# The Relationship
Between Altitudes and the Circumcircle

## by: Lauren Wright

### with the assistance
of Andy Tyminski

In this investigation, we will begin
with an acute triangle ABC and its circumcircle.
Next, we will construct the three altitudes
AD, BE, and CF.
Lastly, we will extend each altitude
to its intersection with the circumcircle at corresponding points
P, Q, and R.

Now, let's find .
From our GSP calculations,
= 4.
Is this true for any acute triangle?
Click here to manipulate this sketch.

__Proof__

We start with what we already know.
1. We know that there are three pairs
of similar triangles here, the yellow, the teal, and the orange.
2. After drawing in some auxiliary
lines, we know that triangle DHC is congruent to triangle DPC;
triangle AHE is congruent to triangle AQE; and triangle AHF is
congruent to triangle ARF. To see a proof of these congruencies,
click here.
So, by definition of congruency: HD
= PD, HF = RF, and HE = QE.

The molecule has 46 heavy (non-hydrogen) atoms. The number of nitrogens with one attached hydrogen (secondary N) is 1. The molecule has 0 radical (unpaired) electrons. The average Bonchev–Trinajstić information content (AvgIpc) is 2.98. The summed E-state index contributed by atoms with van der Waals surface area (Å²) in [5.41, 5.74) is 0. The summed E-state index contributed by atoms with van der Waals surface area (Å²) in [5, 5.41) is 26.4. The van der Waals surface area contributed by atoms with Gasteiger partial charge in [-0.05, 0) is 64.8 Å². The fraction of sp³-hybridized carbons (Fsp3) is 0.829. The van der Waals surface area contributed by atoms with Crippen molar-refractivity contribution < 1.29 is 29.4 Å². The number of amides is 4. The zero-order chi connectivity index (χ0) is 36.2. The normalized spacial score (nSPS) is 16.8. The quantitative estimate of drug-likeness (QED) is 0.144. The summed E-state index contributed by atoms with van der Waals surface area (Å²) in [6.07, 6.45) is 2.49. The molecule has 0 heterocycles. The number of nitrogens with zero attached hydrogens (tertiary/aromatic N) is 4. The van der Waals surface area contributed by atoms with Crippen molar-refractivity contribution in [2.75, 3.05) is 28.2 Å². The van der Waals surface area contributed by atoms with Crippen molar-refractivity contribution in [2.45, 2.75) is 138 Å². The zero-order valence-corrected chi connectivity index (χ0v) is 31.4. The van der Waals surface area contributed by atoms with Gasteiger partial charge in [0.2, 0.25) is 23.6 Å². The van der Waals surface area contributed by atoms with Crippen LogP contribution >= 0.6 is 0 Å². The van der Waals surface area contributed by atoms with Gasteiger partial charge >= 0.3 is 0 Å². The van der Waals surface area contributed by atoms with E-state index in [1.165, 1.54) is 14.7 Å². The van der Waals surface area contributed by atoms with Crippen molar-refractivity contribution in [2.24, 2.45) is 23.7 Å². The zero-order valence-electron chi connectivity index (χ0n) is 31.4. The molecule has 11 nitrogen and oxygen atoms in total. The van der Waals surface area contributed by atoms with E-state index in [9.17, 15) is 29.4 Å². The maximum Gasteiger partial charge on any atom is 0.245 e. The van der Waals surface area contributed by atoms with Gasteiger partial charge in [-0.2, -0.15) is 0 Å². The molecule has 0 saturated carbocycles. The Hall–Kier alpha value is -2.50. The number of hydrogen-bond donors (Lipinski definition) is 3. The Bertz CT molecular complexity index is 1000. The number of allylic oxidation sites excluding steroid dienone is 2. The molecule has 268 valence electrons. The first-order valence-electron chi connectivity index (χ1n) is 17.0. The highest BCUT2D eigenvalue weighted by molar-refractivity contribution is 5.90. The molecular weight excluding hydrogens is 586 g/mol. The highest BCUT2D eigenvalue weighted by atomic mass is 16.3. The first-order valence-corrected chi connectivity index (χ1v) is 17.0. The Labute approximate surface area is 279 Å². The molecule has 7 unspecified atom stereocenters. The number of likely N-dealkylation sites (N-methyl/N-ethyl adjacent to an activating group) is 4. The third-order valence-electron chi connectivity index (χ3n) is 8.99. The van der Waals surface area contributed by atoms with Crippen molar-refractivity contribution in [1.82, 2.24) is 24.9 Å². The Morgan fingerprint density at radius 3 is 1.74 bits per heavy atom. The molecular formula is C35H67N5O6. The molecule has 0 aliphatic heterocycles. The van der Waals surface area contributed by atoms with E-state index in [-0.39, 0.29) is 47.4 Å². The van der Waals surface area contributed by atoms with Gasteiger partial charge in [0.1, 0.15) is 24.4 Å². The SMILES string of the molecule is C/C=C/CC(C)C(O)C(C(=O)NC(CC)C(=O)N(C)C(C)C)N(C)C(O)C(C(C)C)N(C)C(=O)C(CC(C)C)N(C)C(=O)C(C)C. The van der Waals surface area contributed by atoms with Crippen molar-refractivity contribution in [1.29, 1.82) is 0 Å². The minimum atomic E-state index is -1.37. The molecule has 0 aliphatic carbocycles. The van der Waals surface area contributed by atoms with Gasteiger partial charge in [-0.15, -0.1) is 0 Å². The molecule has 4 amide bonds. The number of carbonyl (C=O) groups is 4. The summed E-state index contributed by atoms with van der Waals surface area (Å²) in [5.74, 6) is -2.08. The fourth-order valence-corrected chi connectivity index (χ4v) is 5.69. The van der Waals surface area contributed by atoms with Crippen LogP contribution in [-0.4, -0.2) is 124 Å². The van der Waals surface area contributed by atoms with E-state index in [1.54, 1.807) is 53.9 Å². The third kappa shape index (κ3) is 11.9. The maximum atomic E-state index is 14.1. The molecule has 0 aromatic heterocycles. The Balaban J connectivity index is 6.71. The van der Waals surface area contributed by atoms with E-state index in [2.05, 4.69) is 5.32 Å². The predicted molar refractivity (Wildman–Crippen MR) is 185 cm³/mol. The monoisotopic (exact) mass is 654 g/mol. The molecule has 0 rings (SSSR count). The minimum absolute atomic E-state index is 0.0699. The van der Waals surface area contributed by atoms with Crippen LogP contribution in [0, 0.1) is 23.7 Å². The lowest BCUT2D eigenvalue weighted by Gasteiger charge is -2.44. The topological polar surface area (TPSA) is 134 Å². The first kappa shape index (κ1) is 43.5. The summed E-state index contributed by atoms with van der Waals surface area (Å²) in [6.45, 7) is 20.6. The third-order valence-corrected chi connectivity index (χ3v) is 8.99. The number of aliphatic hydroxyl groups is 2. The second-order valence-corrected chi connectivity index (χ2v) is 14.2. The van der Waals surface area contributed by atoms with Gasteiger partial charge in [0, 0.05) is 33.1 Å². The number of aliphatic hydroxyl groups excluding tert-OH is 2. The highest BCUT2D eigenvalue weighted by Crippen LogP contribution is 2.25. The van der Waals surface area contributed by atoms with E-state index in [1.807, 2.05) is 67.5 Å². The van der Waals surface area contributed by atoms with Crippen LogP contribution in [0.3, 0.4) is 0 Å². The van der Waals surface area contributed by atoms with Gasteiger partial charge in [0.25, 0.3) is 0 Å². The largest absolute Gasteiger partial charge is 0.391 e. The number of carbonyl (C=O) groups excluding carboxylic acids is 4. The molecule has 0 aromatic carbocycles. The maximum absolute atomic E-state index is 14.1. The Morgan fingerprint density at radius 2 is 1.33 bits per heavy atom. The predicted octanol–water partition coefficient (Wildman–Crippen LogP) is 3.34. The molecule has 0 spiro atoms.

Now, we move on to the actual proof...
**1.** Let's look at each ratio individually:
**2.** By substitution, we get the following:
**3.** To show that , we will have to
show that , or that:
.
**4.** In order to do this, we are going to examine the area
of triangle ABC and its relationship to the areas of triangles
BHC, AHC, and AHB.
We are going to look at twice the area
of triangle ABC in order to minimize our arithmetic.
Let's try to solve for
since it is the first ratio in .
**5.** Since the right hand side of each equation is equal
to , we will take the two values that
contain DH and AD and set them equal to each other. Then we will
solve for .
**1. **
**2. **
**3. **
**4. **
**Note:
and .**
**5. **
**6. **
**7. **
**8. **

**6.** __CONCLUSION__
Since ,**
**we can conclude that **.**

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